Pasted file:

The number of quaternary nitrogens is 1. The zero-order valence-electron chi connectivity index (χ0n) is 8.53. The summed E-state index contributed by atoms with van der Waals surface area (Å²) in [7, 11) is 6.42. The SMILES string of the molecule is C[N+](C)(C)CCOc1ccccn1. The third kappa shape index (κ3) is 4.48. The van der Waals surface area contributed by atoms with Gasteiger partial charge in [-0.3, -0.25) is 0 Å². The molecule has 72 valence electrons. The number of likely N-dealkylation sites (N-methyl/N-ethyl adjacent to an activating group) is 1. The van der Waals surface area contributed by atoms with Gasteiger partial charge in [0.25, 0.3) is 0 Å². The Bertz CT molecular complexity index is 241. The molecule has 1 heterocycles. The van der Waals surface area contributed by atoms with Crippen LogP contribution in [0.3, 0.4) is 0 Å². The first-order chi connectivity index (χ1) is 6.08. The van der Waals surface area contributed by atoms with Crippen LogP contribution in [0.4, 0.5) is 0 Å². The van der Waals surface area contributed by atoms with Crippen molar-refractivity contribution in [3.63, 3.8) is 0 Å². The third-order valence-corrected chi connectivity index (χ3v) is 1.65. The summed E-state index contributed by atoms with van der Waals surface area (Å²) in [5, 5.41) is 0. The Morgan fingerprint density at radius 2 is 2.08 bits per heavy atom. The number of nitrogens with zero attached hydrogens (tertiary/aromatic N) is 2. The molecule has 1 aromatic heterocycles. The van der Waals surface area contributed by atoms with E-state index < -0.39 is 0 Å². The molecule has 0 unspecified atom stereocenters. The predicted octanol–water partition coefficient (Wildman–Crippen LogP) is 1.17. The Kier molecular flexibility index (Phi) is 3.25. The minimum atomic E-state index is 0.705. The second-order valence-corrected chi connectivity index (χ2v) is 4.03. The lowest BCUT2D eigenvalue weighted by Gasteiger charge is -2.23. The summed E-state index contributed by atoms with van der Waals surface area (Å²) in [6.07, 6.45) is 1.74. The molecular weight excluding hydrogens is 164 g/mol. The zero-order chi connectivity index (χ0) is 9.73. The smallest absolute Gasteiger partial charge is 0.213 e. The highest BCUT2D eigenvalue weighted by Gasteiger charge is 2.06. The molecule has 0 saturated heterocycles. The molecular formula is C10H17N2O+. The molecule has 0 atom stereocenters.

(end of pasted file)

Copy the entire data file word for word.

The number of quaternary nitrogens is 1. The zero-order valence-electron chi connectivity index (χ0n) is 8.53. The summed E-state index contributed by atoms with van der Waals surface area (Å²) in [7, 11) is 6.42. The SMILES string of the molecule is C[N+](C)(C)CCOc1ccccn1. The third kappa shape index (κ3) is 4.48. The van der Waals surface area contributed by atoms with Gasteiger partial charge in [-0.3, -0.25) is 0 Å². The molecule has 72 valence electrons. The number of likely N-dealkylation sites (N-methyl/N-ethyl adjacent to an activating group) is 1. The van der Waals surface area contributed by atoms with Gasteiger partial charge in [0.25, 0.3) is 0 Å². The Bertz CT molecular complexity index is 241. The molecule has 1 heterocycles. The van der Waals surface area contributed by atoms with Crippen LogP contribution in [0.3, 0.4) is 0 Å². The first-order chi connectivity index (χ1) is 6.08. The van der Waals surface area contributed by atoms with Crippen LogP contribution in [0.4, 0.5) is 0 Å². The van der Waals surface area contributed by atoms with Crippen molar-refractivity contribution in [3.63, 3.8) is 0 Å². The third-order valence-corrected chi connectivity index (χ3v) is 1.65. The summed E-state index contributed by atoms with van der Waals surface area (Å²) in [5, 5.41) is 0. The Morgan fingerprint density at radius 2 is 2.08 bits per heavy atom. The number of nitrogens with zero attached hydrogens (tertiary/aromatic N) is 2. The molecule has 1 aromatic heterocycles. The van der Waals surface area contributed by atoms with E-state index < -0.39 is 0 Å². The molecule has 0 unspecified atom stereocenters. The predicted octanol–water partition coefficient (Wildman–Crippen LogP) is 1.17. The Kier molecular flexibility index (Phi) is 3.25. The minimum atomic E-state index is 0.705. The second-order valence-corrected chi connectivity index (χ2v) is 4.03. The lowest BCUT2D eigenvalue weighted by Gasteiger charge is -2.23. The summed E-state index contributed by atoms with van der Waals surface area (Å²) in [6.07, 6.45) is 1.74. The molecular weight excluding hydrogens is 164 g/mol. The zero-order chi connectivity index (χ0) is 9.73. The smallest absolute Gasteiger partial charge is 0.213 e. The highest BCUT2D eigenvalue weighted by Gasteiger charge is 2.06. The molecule has 0 saturated heterocycles. The molecular formula is C10H17N2O+. The molecule has 0 atom stereocenters.